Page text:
James Taranto at the Wall Street Journal opinion page online has an eye for the absurd, as in the story of one reporter named Paul Vitello:
The New York Times finds echoes of history in the controversy over the Ground Zero mosque. It seems that in 1785, some New Yorkers opposed a plan to build a Catholic church in Manhattan:
City officials in 18th-century New York urged project organizers to change the church's initial location....Then there were fears about nefarious foreign backers...."We were treated as second-class citizens; we were viewed with suspicion," Father [Kevin] Madigan [now the church's pastor] wrote in his letter to parishioners, adding, "Many of the charges being leveled at Muslim-Americans today are the same as those once leveled at our forebears."
Indeed, the two situations are all but identical. Remember when Catholic extremists attacked Manhattan in 1776, just two blocks from where the church was later built, killing 3,000 civilians? Oh wait, neither do we. Well, we did say "all but" identical.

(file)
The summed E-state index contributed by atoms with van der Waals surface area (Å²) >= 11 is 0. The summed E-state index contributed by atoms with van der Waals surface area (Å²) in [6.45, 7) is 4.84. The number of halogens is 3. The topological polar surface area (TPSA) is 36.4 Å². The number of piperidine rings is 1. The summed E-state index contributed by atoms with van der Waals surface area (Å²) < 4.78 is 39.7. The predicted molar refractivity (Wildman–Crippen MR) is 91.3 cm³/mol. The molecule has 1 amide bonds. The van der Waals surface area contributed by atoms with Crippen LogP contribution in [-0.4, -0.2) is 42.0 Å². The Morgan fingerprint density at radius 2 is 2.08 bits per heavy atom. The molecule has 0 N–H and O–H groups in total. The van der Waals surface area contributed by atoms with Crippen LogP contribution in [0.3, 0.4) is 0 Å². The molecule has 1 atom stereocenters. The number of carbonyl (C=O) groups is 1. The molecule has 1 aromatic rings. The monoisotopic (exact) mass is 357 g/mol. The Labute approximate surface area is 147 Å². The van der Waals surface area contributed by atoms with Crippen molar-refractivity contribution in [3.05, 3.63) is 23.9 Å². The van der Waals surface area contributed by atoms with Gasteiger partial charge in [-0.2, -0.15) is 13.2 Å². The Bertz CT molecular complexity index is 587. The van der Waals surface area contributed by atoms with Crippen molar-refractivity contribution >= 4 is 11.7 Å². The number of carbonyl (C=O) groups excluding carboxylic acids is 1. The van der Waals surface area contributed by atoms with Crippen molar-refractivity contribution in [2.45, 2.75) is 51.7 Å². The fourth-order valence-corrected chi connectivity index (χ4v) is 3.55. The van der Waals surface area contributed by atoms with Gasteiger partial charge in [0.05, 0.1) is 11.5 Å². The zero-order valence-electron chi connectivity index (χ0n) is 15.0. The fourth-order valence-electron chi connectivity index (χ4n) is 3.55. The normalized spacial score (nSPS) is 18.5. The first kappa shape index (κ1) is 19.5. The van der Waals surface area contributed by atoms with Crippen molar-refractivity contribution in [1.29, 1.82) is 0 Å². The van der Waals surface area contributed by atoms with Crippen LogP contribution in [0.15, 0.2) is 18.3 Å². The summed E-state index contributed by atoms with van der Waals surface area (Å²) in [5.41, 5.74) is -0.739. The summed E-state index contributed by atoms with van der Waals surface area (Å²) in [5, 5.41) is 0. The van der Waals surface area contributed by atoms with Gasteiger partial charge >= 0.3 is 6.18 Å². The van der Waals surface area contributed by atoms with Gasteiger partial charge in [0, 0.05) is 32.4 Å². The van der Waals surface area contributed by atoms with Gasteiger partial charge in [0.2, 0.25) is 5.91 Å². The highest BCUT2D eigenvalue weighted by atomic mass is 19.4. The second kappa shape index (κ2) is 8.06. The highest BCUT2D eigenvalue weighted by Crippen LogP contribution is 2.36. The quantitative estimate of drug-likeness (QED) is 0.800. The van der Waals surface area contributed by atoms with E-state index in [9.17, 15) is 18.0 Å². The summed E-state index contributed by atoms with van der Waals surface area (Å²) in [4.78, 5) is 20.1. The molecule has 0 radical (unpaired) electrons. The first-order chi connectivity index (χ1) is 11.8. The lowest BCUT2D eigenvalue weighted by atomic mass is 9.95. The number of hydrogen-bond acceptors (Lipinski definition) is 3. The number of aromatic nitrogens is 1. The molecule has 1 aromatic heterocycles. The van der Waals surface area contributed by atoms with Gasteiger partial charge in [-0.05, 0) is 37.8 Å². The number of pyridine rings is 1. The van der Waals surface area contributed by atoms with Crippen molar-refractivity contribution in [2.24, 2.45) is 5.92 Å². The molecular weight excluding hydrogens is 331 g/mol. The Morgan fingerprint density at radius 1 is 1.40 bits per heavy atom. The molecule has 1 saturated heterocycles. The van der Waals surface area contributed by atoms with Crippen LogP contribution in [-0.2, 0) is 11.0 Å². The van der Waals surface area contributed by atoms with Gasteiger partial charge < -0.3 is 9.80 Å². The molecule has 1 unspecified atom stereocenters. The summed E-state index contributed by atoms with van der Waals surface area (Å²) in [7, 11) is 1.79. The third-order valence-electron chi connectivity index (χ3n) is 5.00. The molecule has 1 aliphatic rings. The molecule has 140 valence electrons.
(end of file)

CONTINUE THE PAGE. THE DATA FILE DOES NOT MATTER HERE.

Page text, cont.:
Clearly, Catholics could have been viewed as an alien presence with a foreign leader in 1806, but there was no traumatic mass murder in Manhattan in the decade preceding the church founding. Nevertheless, Father Madigan is a very staunch backer of the Cordoba House project, as he told the Irish Echo:
The pastor of New York’s oldest Catholic parish has given his backing to the controversial Islamic center at Park Place, citing the “inalienable right” to build.
The Rev. Kevin Madigan, of St. Peter’s Church on Barclay Street at the edge of Ground Zero, said that people in the community were happy with the plans for Park51, the proposed 13-story complex that has become a national issue this month.
“I have a problem with the view that says: ‘Why can’t they compromise and go some place else.’ Well, that means they have to give up their rights; they’re relinquishing their rights. So that’s not compromise. That’s asking them to cave in,” he said.
“There are certain things we don’t vote on – the right to speak your mind, the right to worship as you please and the right to assemble. They’re called ‘inalienable’ because they cannot be taken away,” the priest added.